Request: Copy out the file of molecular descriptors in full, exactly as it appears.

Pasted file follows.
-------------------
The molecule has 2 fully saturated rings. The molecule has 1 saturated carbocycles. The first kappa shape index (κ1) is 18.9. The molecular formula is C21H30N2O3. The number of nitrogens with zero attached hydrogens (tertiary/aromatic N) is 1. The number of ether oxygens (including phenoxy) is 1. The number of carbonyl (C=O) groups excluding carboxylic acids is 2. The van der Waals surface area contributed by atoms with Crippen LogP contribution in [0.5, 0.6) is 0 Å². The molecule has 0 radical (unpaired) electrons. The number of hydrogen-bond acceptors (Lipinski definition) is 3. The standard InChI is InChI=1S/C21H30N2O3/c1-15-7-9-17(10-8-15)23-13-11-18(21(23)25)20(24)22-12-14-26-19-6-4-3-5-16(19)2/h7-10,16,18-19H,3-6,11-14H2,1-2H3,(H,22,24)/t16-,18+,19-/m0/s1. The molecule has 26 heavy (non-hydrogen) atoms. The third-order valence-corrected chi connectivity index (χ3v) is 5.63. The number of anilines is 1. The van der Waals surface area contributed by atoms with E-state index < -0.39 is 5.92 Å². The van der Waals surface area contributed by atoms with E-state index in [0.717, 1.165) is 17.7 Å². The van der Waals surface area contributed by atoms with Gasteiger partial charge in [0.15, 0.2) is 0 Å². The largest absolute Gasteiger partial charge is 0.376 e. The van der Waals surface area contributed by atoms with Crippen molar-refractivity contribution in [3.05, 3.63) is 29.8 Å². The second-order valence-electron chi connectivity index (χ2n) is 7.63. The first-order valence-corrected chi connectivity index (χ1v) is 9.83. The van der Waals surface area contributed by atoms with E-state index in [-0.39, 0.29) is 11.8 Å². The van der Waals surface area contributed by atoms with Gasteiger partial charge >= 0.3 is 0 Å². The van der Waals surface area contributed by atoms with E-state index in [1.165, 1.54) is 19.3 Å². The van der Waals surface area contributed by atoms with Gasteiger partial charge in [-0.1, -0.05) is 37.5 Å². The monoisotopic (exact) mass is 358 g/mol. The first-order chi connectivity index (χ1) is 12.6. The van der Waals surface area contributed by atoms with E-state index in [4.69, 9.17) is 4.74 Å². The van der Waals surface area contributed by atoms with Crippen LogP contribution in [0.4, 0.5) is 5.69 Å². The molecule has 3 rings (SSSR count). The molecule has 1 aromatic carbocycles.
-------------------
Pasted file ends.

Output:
The molecule has 2 fully saturated rings. The molecule has 1 saturated carbocycles. The first kappa shape index (κ1) is 18.9. The molecular formula is C21H30N2O3. The number of nitrogens with zero attached hydrogens (tertiary/aromatic N) is 1. The number of ether oxygens (including phenoxy) is 1. The number of carbonyl (C=O) groups excluding carboxylic acids is 2. The van der Waals surface area contributed by atoms with Crippen LogP contribution in [0.5, 0.6) is 0 Å². The molecule has 0 radical (unpaired) electrons. The number of hydrogen-bond acceptors (Lipinski definition) is 3. The standard InChI is InChI=1S/C21H30N2O3/c1-15-7-9-17(10-8-15)23-13-11-18(21(23)25)20(24)22-12-14-26-19-6-4-3-5-16(19)2/h7-10,16,18-19H,3-6,11-14H2,1-2H3,(H,22,24)/t16-,18+,19-/m0/s1. The molecule has 26 heavy (non-hydrogen) atoms. The third-order valence-corrected chi connectivity index (χ3v) is 5.63. The number of anilines is 1. The van der Waals surface area contributed by atoms with E-state index < -0.39 is 5.92 Å². The van der Waals surface area contributed by atoms with E-state index in [0.717, 1.165) is 17.7 Å². The van der Waals surface area contributed by atoms with Gasteiger partial charge in [0.15, 0.2) is 0 Å². The largest absolute Gasteiger partial charge is 0.376 e. The van der Waals surface area contributed by atoms with Crippen molar-refractivity contribution in [3.05, 3.63) is 29.8 Å². The second-order valence-electron chi connectivity index (χ2n) is 7.63. The first-order valence-corrected chi connectivity index (χ1v) is 9.83. The van der Waals surface area contributed by atoms with E-state index in [-0.39, 0.29) is 11.8 Å². The van der Waals surface area contributed by atoms with Gasteiger partial charge >= 0.3 is 0 Å². The van der Waals surface area contributed by atoms with E-state index in [1.165, 1.54) is 19.3 Å². The van der Waals surface area contributed by atoms with Gasteiger partial charge in [-0.1, -0.05) is 37.5 Å². The monoisotopic (exact) mass is 358 g/mol. The first-order chi connectivity index (χ1) is 12.6. The van der Waals surface area contributed by atoms with E-state index in [4.69, 9.17) is 4.74 Å². The van der Waals surface area contributed by atoms with Crippen LogP contribution in [0.4, 0.5) is 5.69 Å². The molecule has 3 rings (SSSR count). The molecule has 1 aromatic carbocycles.